Leave Law Behind is a blog and community where we support each and share ideas of how we can leave the law. As I mentioned in a recent comment to a reader, that’s because many of us have realized that we do not want to be lawyers any longer. For many of us it was a mistake to go to law school in the first place. For many of us, our skill set is not in alignment with the role’s requirements.
Many of us are not confident in what it takes to be a lawyer. Many of us are not capable in, nor do we enjoy, managing the anxiety and responsibilities and duties that being a lawyer requires. And our working environment in reality does not allow us to find or create paths to lead a career in law that we would like. And the legal jobs that we might enjoy are few and far between, or we feel intimidated even applying to them. In short, for us, the law isn’t fun, it won’t ever be, and we need to change.
But what if all of this talk about leaving the law actually isn’t right for you?
This article originally appeared on Above the Law.
As we discussed in the first article of this series, through Leave Law Behind, I work with many intelligent attorneys who nonetheless are unhappy and want to leave the law behind and do something else. They want to change their life and their work and their focus with the goal to be more satisfied, more confident and happier.
I tell them the first step in leaving the law behind involves getting a handle on their money situation; to become as confident and exact as possible in understanding (i) their expenses, as well as any (ii) safety net and other sources of financial support they can call upon if needed.
The second step in leaving law behind? Before getting one’s resume ready or applying for jobs or networking, the second step often involves getting over law school. Or in other words . . . cutting your losses. Or to be more blunt: Move on. Stop living in the past. Stop thinking you need to eke out more of a return on your law school investment. Focus on the road ahead.
Yesterday I was interviewed by Beryl and Mel, the founders of Wired for Success, a UK based videoblog. We had a great conversation, and a few of the topics we discussed include:
– The five main steps in leaving the law
– Why it takes a long time to leave the law . . . and why that’s a good thing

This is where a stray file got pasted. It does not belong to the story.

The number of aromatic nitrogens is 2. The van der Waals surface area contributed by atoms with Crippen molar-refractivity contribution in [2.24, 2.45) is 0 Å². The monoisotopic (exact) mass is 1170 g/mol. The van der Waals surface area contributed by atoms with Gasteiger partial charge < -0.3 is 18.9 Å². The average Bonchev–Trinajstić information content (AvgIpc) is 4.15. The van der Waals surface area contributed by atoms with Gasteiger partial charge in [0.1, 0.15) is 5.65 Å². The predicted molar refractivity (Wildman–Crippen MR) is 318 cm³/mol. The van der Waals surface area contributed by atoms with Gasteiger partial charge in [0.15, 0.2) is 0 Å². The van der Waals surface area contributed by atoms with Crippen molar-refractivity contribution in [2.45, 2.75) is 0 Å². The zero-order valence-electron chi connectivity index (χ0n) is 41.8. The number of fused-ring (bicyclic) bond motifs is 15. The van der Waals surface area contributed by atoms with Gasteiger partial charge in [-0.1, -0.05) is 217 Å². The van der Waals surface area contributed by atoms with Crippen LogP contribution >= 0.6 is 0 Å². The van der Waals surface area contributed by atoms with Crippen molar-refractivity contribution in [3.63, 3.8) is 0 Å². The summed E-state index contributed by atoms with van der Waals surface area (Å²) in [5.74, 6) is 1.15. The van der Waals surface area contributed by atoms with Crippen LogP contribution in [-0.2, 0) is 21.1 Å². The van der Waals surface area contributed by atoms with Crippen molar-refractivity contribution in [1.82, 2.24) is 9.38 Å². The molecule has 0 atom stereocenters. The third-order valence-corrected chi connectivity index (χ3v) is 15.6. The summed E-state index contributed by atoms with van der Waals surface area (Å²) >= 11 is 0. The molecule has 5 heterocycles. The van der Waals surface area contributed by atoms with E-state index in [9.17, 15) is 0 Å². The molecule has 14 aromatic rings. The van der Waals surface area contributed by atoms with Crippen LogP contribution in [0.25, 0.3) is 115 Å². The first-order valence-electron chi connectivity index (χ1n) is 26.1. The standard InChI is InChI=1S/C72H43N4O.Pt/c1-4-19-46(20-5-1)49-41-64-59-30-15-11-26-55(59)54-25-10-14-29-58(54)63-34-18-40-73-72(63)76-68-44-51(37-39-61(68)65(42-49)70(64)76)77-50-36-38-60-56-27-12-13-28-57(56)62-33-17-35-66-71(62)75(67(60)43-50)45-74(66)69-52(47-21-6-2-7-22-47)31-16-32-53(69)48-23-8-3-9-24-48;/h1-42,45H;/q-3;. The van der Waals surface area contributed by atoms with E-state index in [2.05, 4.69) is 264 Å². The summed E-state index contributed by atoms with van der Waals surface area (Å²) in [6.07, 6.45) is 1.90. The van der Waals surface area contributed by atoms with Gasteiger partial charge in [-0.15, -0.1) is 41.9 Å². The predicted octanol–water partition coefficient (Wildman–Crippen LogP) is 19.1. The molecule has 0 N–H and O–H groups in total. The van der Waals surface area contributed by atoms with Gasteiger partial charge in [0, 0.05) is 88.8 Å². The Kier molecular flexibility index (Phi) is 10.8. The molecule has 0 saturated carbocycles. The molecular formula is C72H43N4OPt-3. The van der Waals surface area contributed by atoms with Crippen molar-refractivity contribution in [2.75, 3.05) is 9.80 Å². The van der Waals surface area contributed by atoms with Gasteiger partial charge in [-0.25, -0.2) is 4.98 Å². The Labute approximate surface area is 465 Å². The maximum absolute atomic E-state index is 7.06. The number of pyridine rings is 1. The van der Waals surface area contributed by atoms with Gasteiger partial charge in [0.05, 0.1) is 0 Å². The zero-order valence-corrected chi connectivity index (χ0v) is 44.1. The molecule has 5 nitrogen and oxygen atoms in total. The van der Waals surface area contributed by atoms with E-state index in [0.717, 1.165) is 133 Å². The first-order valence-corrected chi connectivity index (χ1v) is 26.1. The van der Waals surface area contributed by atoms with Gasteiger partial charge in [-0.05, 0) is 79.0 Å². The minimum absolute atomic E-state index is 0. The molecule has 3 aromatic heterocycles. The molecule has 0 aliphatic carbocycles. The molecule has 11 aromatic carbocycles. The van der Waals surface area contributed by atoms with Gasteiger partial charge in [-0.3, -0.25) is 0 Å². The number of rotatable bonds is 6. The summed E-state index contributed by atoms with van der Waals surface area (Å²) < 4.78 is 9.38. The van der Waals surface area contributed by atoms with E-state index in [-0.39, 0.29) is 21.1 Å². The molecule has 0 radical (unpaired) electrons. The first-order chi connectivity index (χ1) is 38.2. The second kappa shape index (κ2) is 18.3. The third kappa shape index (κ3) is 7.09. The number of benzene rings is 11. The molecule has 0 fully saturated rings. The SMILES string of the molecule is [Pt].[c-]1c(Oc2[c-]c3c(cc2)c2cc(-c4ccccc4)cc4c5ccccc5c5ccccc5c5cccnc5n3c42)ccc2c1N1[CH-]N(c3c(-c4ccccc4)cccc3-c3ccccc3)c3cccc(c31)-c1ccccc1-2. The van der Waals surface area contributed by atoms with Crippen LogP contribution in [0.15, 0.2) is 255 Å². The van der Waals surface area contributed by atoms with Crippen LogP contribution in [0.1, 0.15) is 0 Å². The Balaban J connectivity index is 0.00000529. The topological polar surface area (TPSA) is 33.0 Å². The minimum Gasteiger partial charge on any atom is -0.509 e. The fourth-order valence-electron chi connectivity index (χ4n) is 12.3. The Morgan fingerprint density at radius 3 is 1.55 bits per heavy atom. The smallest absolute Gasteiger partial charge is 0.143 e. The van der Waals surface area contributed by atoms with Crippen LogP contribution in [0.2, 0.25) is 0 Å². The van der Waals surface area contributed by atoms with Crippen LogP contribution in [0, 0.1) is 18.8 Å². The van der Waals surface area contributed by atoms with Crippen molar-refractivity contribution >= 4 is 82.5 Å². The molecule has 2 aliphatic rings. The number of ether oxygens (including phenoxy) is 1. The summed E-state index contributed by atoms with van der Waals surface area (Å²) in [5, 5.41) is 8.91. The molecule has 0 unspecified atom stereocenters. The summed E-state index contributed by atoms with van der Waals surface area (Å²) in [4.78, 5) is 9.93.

– The reasons that led me to law school, and the reasons that led me to leave the law
– Why we all suffer from that confidence knocking demon voice in our heads, and how to not let it get us too down
– Why a serious look at your personal money situation will actually make you more confident and motivated
When you have some time, head on over to Wired for Success and watch the interview. Feel free to leave a comment or contact me directly to discuss any ideas you may have.
I hope it motivates you to take a baby step today.
I was on a Twitter chat on Tuesday run by Alison Monahan with a number of thought leaders in the field (Jennifer Alvey, Heather Jarvis, Katie Slater, Ms. JD and others) discussing the topic of whether in today’s economy law school is still worth the investment of time and money.
Through the wide ranging conversation, we began to discuss what skills it takes to make it in the workplace, either in law or outside of law, and Katie Slater (former BigLaw finance lawyer and now coach who helps lawyers discover the next level in their careers) reiterated a great point: Law school is not necessarily a place of skill acquisition. Rather this is done by actually practicing law in the workplace.
It can be easy for us to expound on the skills we learned in law school: Analytical skills, issue spotting, writing skills, persuasion, interview abilities, and on and on. But we all know that we were not able to apply these with any regularity or professional focus until we actually began working as lawyers. And once we began working,
Once we have determined that leaving the law is for us (click here for the first step), the greatest danger is sabotaging our enthusiasm before we can even begin to leave. As we pump ourselves up about the potential for new opportunities and satisfaction and happiness and money in our future, we can often get bogged down in thinking about the past . . . in particular, in thinking about our investment in law school and our long standing identity as a lawyer.
Let’s first begin with law school. We went there. We studied. We got through it (somehow). We spent a lot of time and effort and money to gain that JD. Throw in the Barbri courses and the anxiety over the bar exam and now our yearly bar dues and it’s easy to see that we have invested a lot. Makes us think . . . I’d hate for all of that to go to waste. Makes us think . . . Well . . . maybe we should just stick with this law thing after all.
Next, our identity as a lawyer. Being a lawyer still carries a certain status.